Ryse: Son of Rome Review
“A brave man tastes death once. Cowards, a thousand times over.”
Launch games for a new console are always an odd affair, most seem solely preoccupied with showcasing the expanded technical prowess of the system instead of building a decent game. Ryse: Son of Rome is another unfortunate example, a desperately shallow experience that seeks to hide behind the smoke and mirrors of its stunning graphical fidelity, sacrificing player freedom and expression in favour of mundane simplicity.
Ryse’s narrative has you assume the role as Roman centurion Marius Titus in a laughably predictable tale of loss and betrayal. Marius returns home at the beginning of the game as a newly commissioned officer just in time to conveniently see his family slaughtered by a bloodthirsty barbarian horde; and thus he then sets off to the uncivilized plains of Britannia to subjugate the rebellious natives and end the barbarian threat. You’ve seen these themes a million times before and done much better too, so it’s not exactly a shock that the story will fail to hold your attention for long. What is surprising however, is how it may be the most tedious aspect of the game, which is a large accomplishment to be honest considering the state of the rest of the game here. It’s also worth noting that the story is very strictly an alt-history version of events so if you’re looking for authenticity you’re going to be rubbing your eyes in disbelief at some of the set-pieces, with the player witnessing the legendary British warrior Boudica striding into Rome on the backs of a dozen or so war-elephants as just one bizarre example.
At its core, Ryse is an extremely basic hack-and-slash game that somehow manages to make ferocious combat uninteresting. You’ll slaughter hundreds of enemies with your sword and shield, dictated through a couple of attack buttons, light and heavy with a designated dodge button included too. Not exactly rocket science, but it is very much an issue considering this combat system is designed to maintain your interest for the entirety of the game’s experience, not just a chapter or two. There is a sort-of bullet time trick present once you fill a rage meter up that slows all enemies right down so you can hack at them like a coked-up chef dicing his produce, but it has virtually no bearing on the overall design of the enemy encounters.
Once you’ve weakened your enemy enough, a skull icon will appear over their head, signalling you can start an execution move and for the love of Jupiter is Ryse truly obsessed with executions. Upon initiating the execution, you must press the buttons that match the color-coded auras that appear around the wannabe corpse. If you press them at the right times, you’ll get a large bonus in XP, damage or health. Somewhat hilariously there’s no punishment if you miss these prompts, Marius will still cut them down as usual, you’ll just not get a bonus. XP can be used to purchase upgrades, but considering the flat difficulty curve and limited combat, you wonder why they even bothered.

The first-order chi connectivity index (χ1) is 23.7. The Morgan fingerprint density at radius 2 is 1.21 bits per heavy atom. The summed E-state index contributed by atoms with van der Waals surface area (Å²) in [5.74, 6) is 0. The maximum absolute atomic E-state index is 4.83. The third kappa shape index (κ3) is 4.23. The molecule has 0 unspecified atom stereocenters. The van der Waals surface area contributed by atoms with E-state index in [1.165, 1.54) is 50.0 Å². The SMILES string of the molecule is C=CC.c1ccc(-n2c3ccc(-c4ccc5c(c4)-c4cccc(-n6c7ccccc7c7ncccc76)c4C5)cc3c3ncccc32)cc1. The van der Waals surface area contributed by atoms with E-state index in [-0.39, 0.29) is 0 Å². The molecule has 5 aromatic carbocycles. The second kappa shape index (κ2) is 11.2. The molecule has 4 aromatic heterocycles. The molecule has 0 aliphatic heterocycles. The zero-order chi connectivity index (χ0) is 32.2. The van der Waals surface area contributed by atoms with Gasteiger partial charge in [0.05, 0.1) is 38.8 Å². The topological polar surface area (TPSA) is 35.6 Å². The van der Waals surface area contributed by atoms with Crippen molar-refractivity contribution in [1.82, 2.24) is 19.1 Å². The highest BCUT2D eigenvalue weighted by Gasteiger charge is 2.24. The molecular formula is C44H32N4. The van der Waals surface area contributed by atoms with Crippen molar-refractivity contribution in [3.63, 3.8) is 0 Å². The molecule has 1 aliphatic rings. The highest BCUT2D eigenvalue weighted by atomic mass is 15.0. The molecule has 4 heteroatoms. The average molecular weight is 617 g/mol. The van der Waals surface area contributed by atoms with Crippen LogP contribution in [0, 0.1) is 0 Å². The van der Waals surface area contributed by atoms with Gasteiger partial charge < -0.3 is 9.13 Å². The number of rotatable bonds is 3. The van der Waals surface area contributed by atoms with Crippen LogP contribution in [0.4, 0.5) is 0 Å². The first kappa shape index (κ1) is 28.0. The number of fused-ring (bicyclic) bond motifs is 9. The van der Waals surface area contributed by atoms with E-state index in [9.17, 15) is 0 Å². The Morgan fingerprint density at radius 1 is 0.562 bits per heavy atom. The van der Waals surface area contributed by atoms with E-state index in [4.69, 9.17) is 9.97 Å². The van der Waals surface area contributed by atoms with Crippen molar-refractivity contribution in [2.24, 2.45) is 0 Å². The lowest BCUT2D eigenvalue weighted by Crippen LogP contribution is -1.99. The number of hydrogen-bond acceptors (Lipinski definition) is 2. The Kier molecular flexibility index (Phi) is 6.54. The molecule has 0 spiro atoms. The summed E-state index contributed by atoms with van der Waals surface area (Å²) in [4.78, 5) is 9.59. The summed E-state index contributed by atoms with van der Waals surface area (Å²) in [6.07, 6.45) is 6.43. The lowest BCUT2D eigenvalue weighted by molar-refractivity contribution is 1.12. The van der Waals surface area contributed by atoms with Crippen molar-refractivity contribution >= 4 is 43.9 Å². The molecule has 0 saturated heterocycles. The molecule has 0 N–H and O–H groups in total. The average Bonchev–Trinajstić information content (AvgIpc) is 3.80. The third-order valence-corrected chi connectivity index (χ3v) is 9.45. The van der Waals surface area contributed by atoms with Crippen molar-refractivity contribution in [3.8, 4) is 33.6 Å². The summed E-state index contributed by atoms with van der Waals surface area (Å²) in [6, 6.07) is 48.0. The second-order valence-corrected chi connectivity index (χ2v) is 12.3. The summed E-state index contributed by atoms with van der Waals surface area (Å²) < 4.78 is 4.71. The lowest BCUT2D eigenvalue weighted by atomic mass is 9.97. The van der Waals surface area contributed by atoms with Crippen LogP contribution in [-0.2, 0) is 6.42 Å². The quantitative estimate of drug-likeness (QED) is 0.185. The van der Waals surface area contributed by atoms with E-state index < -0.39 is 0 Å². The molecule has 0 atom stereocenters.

The critical point I wish to stress about Ryse however, is how exasperating the repetition is within this game. Combat relies on an unremitting pattern of button presses, you won’t unlock new combos or main weapons, it shows it’s hand painfully early. Executions in the game are for a brief spell, gloriously visceral and entertaining, then you do the exact same one on the following enemy, and the next one, then the next one, then… well you get the idea. For whatever reason, Crytek decided that executions could be used on every cannon-fodder barbarian, hence what was once special is now dull.
Everything you do involves fighting enemies in the same way thanks to utterly disastrous enemy design, the same grunts appear again and again, with about half a dozen enemy types in total and little to no variance in tactics employed. I’m very reluctant to label this as lazy, since it’s common knowledge how tirelessly devs work on their projects. Instead I feel Ryse wandered into the trap many launch games do and focus on production values instead of adding (any) depth to the gameplay foundation.
Ryse’s troubled development as a Kinect title is also keenly felt through its uncompromising linearity, enemies are concentrated into mini-arena like locations, and the intervening sections are basically long corridors to get you to the next one. Gimmicky troop-order sequences are highly scripted, with little player agency involved, and it’s obvious they were solely put in to frantically get any change back from all the lost months spent working with Kinect.
The campaign will only last you around four or five hours, but to be fair to Ryse it supports a cooperative online mode to keep you around. Taking the form of a gladiator-style arena, you work together with a partner (or even alone if you want) to progress through a set number of enemy waves. The stadium morphs with every passing round, so it keeps matters a little livelier than it may originally seem, but nevertheless it’s still underpinned by the brainless combat system.
Ryse: Son of Rome is little more than a tech demo to show off the generational leap in consoles. Combat is maddeningly repetitive with no depth to be found in its core mechanics, or any progression with regards to level design.
Slim on substance, and what’s there is a total bore.
+ It still looks impressive, even in 2016
+ Co-op mode is passable enough
-Tedious level design
-Laughably cliché narrative
-Linear to the extreme
-Woeful gimmicky sections